Amid all the news items last week, I wanted to flag this brilliant article in the New Yorker by Patrick Radden Keefe on the al-Haramain case and the "state secrets" privilege. Keefe describes the way the case unfolded—starting with the government's inadvertent disclosure of the fact that it was using its super-secret NSA surveillance program to eavesdrop on conversations between an alleged terrorist charity and its lawyers.
The al-Haramain foundation brought suit in federal court over the NSA surveillance program and the ways that program violated al-Haramain's constitutional rights. So did many other plaintiffs, but al-Haramain was different because it had actual documentary proof of the fact that it had been surveilled. To get this challenge dismissed, the government deployed one of the most potent legal weapons in its arsenal: the " state secrets " privilege. Often described as the neutron bomb of litigation, the government invokes this privilege when it feels that continued litigation will threaten national security.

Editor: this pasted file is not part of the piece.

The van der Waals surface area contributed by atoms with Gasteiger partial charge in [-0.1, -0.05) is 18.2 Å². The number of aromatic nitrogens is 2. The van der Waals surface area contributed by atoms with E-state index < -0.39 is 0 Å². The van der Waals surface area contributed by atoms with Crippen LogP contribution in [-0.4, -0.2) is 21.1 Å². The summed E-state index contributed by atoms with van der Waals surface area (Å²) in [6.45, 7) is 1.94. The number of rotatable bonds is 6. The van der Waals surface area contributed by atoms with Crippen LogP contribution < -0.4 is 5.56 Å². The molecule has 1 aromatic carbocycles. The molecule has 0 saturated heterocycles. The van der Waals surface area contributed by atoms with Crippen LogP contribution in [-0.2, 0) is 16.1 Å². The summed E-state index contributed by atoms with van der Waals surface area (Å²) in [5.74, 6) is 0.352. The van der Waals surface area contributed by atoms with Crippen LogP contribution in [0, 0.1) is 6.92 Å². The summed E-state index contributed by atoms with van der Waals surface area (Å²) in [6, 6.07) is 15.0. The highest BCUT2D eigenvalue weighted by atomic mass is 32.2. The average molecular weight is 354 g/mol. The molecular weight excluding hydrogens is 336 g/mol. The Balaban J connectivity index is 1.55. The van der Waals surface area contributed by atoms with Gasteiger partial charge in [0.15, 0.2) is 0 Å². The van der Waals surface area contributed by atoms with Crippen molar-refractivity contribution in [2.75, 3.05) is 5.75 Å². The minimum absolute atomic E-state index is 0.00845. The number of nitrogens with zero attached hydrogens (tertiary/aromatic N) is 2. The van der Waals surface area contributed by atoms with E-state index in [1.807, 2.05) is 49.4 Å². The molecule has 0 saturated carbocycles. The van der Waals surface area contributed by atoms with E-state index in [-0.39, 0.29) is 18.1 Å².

Justice Department lawyers asserted the privilege in this case, but there was a hiccup: The federal judge hearing the case didn't want to summarily dismiss it. The government appealed to the 9th Circuit, which issued a somewhat disjointed opinion last fall excluding the secret proof of surveillance but allowing the case to proceed.
More than 40 cases are waiting in the 9th Circuit to be resolved, either at the district court or appellate level. To date, the Supreme Court has turned down appeals involving the state secrets privilege, but it's not clear how long it can continue to do so given the monumental constitutional issues involved.